Les 46 éoliennes doivent être en opération dans les prochains trois mois, un rythme d’environ une éolienne tous les trois jours.
Les quatre parties du mat arrivent de Matane, les nacelles sont chargées sur des camions depuis le port de Bécancour.
Chaque jour, une composante parvient par le nord (route 216, Saint-Sylvestre) ou par le sud (route 112, Tring-Jonction). Les bases des éoliennes, une partie des pales et des moyeux sont presque toutes arrivés au chantier dans le secteur de Tring-Jonction.
À terme le parc éolien du Mont Sainte-Marguerite produira 147,2 MW d’énergie pouvant alimenter près de 28 000 foyers. Il s’agit d’un des derniers appels d’offres lancé par Hydro-Québec. Le gouvernement du Québec, principal actionnaire d’Hydro-Québec, ne prévoit pas augmenter la production d’énergie éolienne au cours des prochaines années, à moins d’une baisse des surplus d’énergie de la société d’État.
Les chemins d'accès aux éoliennes sont tous construits et pratiquement 50% du réseau collecteur est installé. Le poste de raccordement est presque terminé et Hydro-Québec TransÉnergie a débuté ses travaux.
s'il vous plaît contactez Peter Clibbon | Vice-président senior, développement, Canada
D +1 438 266 1899
Independent Electricity System Operator (IESO) to explore improved innovative electricity delivery.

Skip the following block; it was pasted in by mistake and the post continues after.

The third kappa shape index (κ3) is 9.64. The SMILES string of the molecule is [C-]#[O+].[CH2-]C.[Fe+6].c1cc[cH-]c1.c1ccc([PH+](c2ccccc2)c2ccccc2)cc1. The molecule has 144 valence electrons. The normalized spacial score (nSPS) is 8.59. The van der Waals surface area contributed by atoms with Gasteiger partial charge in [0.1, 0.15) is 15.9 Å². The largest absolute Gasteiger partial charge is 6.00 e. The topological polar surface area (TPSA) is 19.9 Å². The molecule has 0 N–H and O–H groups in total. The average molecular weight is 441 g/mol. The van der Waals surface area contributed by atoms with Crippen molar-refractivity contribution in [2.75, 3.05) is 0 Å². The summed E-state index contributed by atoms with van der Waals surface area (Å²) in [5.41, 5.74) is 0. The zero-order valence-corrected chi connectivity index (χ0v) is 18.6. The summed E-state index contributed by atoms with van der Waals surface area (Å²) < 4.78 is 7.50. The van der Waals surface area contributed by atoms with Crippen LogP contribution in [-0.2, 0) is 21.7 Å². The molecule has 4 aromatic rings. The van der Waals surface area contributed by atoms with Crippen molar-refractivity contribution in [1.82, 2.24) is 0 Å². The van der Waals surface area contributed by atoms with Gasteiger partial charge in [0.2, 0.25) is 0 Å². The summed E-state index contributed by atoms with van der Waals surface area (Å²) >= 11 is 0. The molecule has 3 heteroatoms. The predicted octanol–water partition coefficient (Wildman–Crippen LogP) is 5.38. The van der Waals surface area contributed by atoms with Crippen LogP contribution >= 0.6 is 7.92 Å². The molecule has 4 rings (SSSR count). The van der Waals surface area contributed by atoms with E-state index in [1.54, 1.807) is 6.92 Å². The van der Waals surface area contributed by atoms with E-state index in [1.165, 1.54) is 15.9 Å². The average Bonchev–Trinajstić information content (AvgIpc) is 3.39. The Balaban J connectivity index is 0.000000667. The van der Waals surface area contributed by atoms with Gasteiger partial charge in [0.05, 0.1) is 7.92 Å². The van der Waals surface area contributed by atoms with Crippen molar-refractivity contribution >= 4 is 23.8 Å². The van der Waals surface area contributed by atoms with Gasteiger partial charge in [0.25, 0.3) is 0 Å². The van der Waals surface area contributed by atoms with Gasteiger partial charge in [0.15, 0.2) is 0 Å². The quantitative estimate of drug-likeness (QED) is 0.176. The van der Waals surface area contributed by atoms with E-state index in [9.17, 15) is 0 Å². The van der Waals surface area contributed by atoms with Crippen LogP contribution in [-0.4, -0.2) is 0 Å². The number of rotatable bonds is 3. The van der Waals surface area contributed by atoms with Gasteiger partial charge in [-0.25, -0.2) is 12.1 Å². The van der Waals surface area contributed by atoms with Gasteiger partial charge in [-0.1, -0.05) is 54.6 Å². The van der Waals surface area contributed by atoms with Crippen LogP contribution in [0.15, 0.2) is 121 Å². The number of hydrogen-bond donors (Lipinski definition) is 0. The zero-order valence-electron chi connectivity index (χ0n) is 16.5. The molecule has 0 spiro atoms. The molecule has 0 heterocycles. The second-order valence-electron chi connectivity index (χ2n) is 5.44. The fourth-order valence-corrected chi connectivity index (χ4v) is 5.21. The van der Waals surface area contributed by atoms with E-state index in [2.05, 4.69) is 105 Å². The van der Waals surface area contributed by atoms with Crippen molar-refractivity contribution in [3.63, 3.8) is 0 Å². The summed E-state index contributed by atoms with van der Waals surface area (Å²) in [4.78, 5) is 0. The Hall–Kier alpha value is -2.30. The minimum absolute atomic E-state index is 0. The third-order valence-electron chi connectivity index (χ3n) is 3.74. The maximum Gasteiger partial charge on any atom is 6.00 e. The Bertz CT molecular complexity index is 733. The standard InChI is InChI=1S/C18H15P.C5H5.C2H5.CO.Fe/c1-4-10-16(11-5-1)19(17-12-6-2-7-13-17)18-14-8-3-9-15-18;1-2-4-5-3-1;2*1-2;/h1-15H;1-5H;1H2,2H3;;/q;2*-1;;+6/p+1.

Montreal, Quebec— Renewable Energy Systems Canada Inc. (RES), a leader in the development, engineering, and construction of wind, solar, transmission, and energy storage projects in Canada and the United States, is pleased to announce being selected to participate in an IESO Demand Response (DR) Pilot Program.
RES will use cutting edge ‘smart-grid’ technology to shape the electricity consumption profile of commercial energy users such as supermarkets and retail chains. RES’ solution delivers the ability to shape power demand for its clients across Ontario, in response to the IESO’s requirements. By shaping consumption and shifting demand away from peak times, RES will deliver a valuable service to the IESO, as well as an opportunity for Ontario’s commercial electricity customers to realise value from their electrical equipment in a safe, non-intrusive manner, with no impact on their day-to-day operations.